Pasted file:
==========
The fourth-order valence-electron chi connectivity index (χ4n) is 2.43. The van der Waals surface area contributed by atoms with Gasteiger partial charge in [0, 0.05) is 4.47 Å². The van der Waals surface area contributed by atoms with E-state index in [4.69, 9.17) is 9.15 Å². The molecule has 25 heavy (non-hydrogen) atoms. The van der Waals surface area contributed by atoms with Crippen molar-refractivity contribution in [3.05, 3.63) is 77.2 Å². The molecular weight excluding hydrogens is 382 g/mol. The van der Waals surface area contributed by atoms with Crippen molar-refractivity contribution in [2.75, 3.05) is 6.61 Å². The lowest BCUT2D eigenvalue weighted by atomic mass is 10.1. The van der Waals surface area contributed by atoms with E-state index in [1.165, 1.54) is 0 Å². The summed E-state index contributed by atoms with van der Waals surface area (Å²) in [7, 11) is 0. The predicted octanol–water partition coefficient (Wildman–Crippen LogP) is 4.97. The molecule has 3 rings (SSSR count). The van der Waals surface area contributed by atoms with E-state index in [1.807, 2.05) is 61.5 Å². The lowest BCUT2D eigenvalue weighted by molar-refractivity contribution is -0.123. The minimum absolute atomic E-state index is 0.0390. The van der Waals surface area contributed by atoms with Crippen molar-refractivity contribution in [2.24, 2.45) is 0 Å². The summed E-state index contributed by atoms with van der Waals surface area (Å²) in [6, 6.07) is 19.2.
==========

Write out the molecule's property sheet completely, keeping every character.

The fourth-order valence-electron chi connectivity index (χ4n) is 2.43. The van der Waals surface area contributed by atoms with Gasteiger partial charge in [0, 0.05) is 4.47 Å². The van der Waals surface area contributed by atoms with E-state index in [4.69, 9.17) is 9.15 Å². The molecule has 25 heavy (non-hydrogen) atoms. The van der Waals surface area contributed by atoms with Crippen molar-refractivity contribution in [3.05, 3.63) is 77.2 Å². The molecular weight excluding hydrogens is 382 g/mol. The van der Waals surface area contributed by atoms with Crippen molar-refractivity contribution in [2.75, 3.05) is 6.61 Å². The lowest BCUT2D eigenvalue weighted by atomic mass is 10.1. The van der Waals surface area contributed by atoms with E-state index in [1.165, 1.54) is 0 Å². The summed E-state index contributed by atoms with van der Waals surface area (Å²) in [7, 11) is 0. The predicted octanol–water partition coefficient (Wildman–Crippen LogP) is 4.97. The molecule has 3 rings (SSSR count). The van der Waals surface area contributed by atoms with E-state index in [1.807, 2.05) is 61.5 Å². The lowest BCUT2D eigenvalue weighted by molar-refractivity contribution is -0.123. The minimum absolute atomic E-state index is 0.0390. The van der Waals surface area contributed by atoms with Crippen molar-refractivity contribution in [2.24, 2.45) is 0 Å². The summed E-state index contributed by atoms with van der Waals surface area (Å²) in [6, 6.07) is 19.2.